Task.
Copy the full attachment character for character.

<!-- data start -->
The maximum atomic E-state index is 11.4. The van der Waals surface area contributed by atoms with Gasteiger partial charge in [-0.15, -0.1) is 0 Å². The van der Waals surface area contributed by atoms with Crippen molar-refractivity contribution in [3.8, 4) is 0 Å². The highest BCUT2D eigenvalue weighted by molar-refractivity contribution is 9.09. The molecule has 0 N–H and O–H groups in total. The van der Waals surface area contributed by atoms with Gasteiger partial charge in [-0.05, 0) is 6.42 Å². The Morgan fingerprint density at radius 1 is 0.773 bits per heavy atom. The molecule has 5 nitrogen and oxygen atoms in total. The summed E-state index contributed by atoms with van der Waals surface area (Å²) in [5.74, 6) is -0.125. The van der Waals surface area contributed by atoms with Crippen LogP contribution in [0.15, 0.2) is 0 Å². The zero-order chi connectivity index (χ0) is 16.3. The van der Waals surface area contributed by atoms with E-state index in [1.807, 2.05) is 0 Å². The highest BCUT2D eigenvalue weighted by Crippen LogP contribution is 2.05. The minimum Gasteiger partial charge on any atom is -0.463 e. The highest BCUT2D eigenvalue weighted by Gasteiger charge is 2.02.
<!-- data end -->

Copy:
The maximum atomic E-state index is 11.4. The van der Waals surface area contributed by atoms with Gasteiger partial charge in [-0.15, -0.1) is 0 Å². The van der Waals surface area contributed by atoms with Crippen molar-refractivity contribution in [3.8, 4) is 0 Å². The highest BCUT2D eigenvalue weighted by molar-refractivity contribution is 9.09. The molecule has 0 N–H and O–H groups in total. The van der Waals surface area contributed by atoms with Gasteiger partial charge in [-0.05, 0) is 6.42 Å². The Morgan fingerprint density at radius 1 is 0.773 bits per heavy atom. The molecule has 5 nitrogen and oxygen atoms in total. The summed E-state index contributed by atoms with van der Waals surface area (Å²) in [5.74, 6) is -0.125. The van der Waals surface area contributed by atoms with Crippen LogP contribution in [0.15, 0.2) is 0 Å². The zero-order chi connectivity index (χ0) is 16.3. The van der Waals surface area contributed by atoms with E-state index in [1.807, 2.05) is 0 Å². The highest BCUT2D eigenvalue weighted by Crippen LogP contribution is 2.05. The minimum Gasteiger partial charge on any atom is -0.463 e. The highest BCUT2D eigenvalue weighted by Gasteiger charge is 2.02.